Tomographic traveltime inversion is a process of reconstructing slowness models using the traveltimes of seismic events. In recent years, this technique has been successfully used in exploration geophysics for unraveling complex geological structures. Many new methods have been developed to improve the results of the slowness model reconstruction (Paige and Saunders, 1982; Nolet, 1985; Scales, 1987). Traveltime inversion is usually formulated as a nonlinear optimization problem and is solved iteratively by using a gradient method. The largest portion of the computational effort in each iteration of the gradient method is the computation of the traveltimes and the back-projections of the traveltime residuals through ray tracing. Although ray tracing can produce the correct answer, but it is computationally intensive, frequently encounters shadow zones, and sometimes picks raypaths other than the first arrival, which is miserable for the first-arrival traveltime inversion. Using appropriate basis functions for representing the slowness model not only reduces the computational effort but also constrains the inversion process (Harlan, 1989; Van Trier, 1989; Michelena and Harris, 1991). It allows us to incorporate the information from the interpretation of geological structures into the inversion process. However, implementing such an algorithm with ray tracing is awkward, for ray trajectories generally have irregular geometries.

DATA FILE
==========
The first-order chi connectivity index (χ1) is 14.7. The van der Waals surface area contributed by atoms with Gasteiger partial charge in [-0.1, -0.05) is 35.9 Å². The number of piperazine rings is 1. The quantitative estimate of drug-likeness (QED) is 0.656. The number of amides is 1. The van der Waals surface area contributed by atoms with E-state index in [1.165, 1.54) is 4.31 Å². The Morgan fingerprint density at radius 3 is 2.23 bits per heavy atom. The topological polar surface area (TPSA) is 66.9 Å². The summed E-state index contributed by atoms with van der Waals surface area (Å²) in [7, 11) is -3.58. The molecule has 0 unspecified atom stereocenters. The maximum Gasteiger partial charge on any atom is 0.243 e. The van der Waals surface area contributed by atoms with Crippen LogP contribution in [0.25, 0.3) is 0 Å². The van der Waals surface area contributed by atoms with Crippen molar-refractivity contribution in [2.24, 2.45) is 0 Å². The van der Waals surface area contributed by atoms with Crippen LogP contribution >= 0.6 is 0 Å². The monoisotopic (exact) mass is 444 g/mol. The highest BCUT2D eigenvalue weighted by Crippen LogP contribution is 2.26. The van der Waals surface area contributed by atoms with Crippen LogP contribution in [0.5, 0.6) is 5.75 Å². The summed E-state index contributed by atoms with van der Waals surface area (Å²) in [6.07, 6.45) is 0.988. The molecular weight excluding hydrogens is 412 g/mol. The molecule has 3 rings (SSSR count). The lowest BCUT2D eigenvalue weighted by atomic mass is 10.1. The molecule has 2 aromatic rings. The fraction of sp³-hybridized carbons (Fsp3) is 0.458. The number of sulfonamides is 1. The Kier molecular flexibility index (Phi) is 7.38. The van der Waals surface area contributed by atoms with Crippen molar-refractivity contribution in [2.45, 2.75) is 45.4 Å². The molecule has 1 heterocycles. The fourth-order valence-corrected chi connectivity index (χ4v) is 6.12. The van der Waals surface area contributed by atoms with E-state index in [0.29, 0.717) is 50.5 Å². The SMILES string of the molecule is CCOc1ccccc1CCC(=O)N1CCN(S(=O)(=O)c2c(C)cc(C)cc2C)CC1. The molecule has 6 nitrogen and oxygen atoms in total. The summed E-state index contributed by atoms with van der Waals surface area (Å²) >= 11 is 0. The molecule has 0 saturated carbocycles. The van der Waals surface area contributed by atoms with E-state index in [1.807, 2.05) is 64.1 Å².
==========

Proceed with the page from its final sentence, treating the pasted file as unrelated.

The finite difference calculation of traveltimes has been proved to be an accurate and efficient way to compute, on a regular grid, the traveltimes of first-arrival seismic waves through virtually any velocity structure (Vidale, 1988; Van Trier and Symes, 1991; Podvin and Lecomte, 1991). This new approach removes several difficulties imposed by ray tracing. When Vidale first published this method, he claimed that the method promises to aid in tomographic inversion. Van Trier (1990) applied this method in his tomographic inversion after depth migration, and obtain promising results.
In this paper, I present an application of the finite difference method to cross-well tomographic traveltime inversion. I show that we can completely abandon ray tracing and do the required computations with the finite difference method. The new method greatly reduces the computational cost imposed by the conventional ray tracing method. It also ensures the proper treatment of the first arrival traveltimes. Furthermore, the method handles the slowness model expanded with arbitrary basis functions. The first part of this paper reviews general concepts in the tomography of cross-well data and identifies the three major computational tasks that need to be done. Readers who are familiar with this subject can skip this part. The second part explains how to use the finite difference method to compute the traveltimes, gradient vectors, and conjugate gradient vectors that are required in the conjugate gradient algorithm, and derives the corresponding partial differential equations and initial conditions. This paper emphasizes the descriptions of theories. The details of the algorithms can be found in some of my other papers (Zhang, 1991a and 1991b).